Destroying Bitcoin: How Cryptocurrency Can Be Brought to Its Knees

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In a 2018 article for MIT Technology Review, Morgen Peck muses on the various ways that Bitcoin could be brought to its knees.

The Three Ways Bitcoin Can Be Killed

Peck determines that there are three main ways that Bitcoin can effectively be killed.

One way is for government to eventually make it so hard to use Bitcoin that it basically takes over. Peck argues that, potentially, governments could build something better than cryptocurrency, and thus disrupt the disruptor.

“What such researchers are finding is that a digital version of state-run currencies could match or even improve upon the efficiencies of Bitcoin. Gupta believes that transactions should be processed much faster when a central bank is behind the system (as opposed to the peer-to-peer network that currently records Bitcoin transactions). This efficiency could add up to a lot of saved money. The Bank of England, which has been furiously researching blockchain technology, reported in 2016 that even partial adoption of a central-bank-issued digital currency would result in a 3 percent increase in GDP as the cost of taxes and transaction fees went down.”

Others, such as Bitcoin economist Saifedean Ammous, have made the same argument. If government is really worried about Bitcoin, it can always just do better.

In the same article, published last year, Peck foresaw the coming of Facebook and its Libra project, writing that a second way to bring Bitcoin down would be the “Facebook sneak attack.” She pointed to the success of the Telegram ICO.

How Facebook Might Hurt Crypto

What she didn’t expect was the backlash that has come about as a result of Facebook eventually entering the crypto space. Facebook’s Libra has received serious scrutiny, with Mark Zuckerberg being forced to appear before US lawmakers again today.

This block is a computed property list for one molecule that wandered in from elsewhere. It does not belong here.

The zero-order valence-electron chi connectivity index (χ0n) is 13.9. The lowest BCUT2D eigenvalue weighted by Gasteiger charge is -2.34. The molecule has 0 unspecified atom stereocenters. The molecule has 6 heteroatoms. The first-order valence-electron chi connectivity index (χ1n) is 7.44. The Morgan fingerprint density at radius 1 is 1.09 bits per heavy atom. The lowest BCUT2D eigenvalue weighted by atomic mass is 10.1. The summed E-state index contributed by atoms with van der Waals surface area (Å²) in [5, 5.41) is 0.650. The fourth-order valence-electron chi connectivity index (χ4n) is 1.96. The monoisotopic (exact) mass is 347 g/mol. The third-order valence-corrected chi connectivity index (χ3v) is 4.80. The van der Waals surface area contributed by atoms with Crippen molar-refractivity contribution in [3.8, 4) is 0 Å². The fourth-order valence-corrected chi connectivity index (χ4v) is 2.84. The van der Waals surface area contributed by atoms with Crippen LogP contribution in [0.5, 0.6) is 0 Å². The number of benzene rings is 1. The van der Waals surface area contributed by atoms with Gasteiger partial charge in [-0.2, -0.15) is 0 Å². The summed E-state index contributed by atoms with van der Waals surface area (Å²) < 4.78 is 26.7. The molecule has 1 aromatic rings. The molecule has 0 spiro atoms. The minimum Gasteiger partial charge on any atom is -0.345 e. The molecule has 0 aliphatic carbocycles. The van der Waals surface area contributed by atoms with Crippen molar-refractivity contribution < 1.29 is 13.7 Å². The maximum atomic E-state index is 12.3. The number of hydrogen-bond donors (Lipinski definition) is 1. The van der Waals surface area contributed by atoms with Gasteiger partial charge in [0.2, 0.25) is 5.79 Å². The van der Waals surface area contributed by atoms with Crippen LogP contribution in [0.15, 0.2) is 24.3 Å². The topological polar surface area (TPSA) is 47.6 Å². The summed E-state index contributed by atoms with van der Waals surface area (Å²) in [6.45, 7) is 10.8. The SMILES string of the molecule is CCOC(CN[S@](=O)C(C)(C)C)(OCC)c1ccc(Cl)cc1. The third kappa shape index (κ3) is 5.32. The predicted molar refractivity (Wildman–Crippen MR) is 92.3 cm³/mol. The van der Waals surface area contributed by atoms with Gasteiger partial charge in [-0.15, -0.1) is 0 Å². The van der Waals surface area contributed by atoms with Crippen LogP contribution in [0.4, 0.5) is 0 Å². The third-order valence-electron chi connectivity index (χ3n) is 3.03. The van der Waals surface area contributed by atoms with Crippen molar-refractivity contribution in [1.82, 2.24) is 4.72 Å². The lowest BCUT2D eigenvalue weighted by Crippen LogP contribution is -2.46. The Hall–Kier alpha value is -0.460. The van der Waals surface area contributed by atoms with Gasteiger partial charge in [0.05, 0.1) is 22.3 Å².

The backlash has extended beyond Facebook and Bitcoin, with Kik falling victim to the folly of its Kin cryptocurrency ecosystem.

The damage to cryptocurrency could be permanent, or it could be a permanent boon to blockchain technology. Time will tell.

The destruction of Bitcoin is a subject at the forefront of the minds of bankers and Bitcoiners alike.

As was revealed this week, the Trump administration has even worked against Bitcoin markets, believing that authorizing a futures exchange would pop the 2017 bubble.

As we previously reported, there are a number of ways that government can interfere with crypto markets.

One important factor in Bitcoin and other crypotcurrencies is liquidity, which is an area where government can have a big impact.

Whether government actually wants to destroy Bitcoin depends very much on whether it perceives it as a threat. In western countries like the US, this will depend very much on who composes the current government.

As we’ve discussed in other articles, there’s an interesting dichotomy emerging, wherein freedom-loving cryptocurrency supporters may be forced to choose democrats in order to support their own financial interests.